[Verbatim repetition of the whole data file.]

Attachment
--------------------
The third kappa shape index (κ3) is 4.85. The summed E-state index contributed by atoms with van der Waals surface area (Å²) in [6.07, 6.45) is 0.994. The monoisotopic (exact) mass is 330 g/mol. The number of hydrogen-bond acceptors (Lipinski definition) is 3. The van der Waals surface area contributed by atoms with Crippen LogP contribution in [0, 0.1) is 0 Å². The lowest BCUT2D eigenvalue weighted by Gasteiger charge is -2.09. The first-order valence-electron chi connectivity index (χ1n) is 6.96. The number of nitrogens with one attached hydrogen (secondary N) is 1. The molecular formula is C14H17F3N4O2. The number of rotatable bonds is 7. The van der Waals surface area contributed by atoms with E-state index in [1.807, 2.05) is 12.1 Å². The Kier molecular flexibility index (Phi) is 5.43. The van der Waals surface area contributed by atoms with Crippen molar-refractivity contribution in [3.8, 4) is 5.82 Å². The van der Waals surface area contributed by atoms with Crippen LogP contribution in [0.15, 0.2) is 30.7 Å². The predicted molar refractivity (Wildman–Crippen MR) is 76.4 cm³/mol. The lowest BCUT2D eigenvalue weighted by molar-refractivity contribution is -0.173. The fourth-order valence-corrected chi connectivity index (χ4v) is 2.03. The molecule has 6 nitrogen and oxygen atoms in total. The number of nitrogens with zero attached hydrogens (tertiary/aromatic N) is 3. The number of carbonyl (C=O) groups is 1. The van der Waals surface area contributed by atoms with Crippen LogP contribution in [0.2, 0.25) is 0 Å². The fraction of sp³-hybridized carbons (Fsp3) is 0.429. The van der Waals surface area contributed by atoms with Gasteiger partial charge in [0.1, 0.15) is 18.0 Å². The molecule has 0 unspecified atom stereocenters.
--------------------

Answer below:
The third kappa shape index (κ3) is 4.85. The summed E-state index contributed by atoms with van der Waals surface area (Å²) in [6.07, 6.45) is 0.994. The monoisotopic (exact) mass is 330 g/mol. The number of hydrogen-bond acceptors (Lipinski definition) is 3. The van der Waals surface area contributed by atoms with Crippen LogP contribution in [0, 0.1) is 0 Å². The lowest BCUT2D eigenvalue weighted by Gasteiger charge is -2.09. The first-order valence-electron chi connectivity index (χ1n) is 6.96. The number of nitrogens with one attached hydrogen (secondary N) is 1. The molecular formula is C14H17F3N4O2. The number of rotatable bonds is 7. The van der Waals surface area contributed by atoms with E-state index in [1.807, 2.05) is 12.1 Å². The Kier molecular flexibility index (Phi) is 5.43. The van der Waals surface area contributed by atoms with Crippen molar-refractivity contribution in [3.8, 4) is 5.82 Å². The van der Waals surface area contributed by atoms with Crippen LogP contribution in [0.15, 0.2) is 30.7 Å². The predicted molar refractivity (Wildman–Crippen MR) is 76.4 cm³/mol. The lowest BCUT2D eigenvalue weighted by molar-refractivity contribution is -0.173. The fourth-order valence-corrected chi connectivity index (χ4v) is 2.03. The molecule has 6 nitrogen and oxygen atoms in total. The number of nitrogens with zero attached hydrogens (tertiary/aromatic N) is 3. The number of carbonyl (C=O) groups is 1. The van der Waals surface area contributed by atoms with Crippen LogP contribution in [0.2, 0.25) is 0 Å². The fraction of sp³-hybridized carbons (Fsp3) is 0.429. The van der Waals surface area contributed by atoms with Gasteiger partial charge in [0.1, 0.15) is 18.0 Å². The molecule has 0 unspecified atom stereocenters.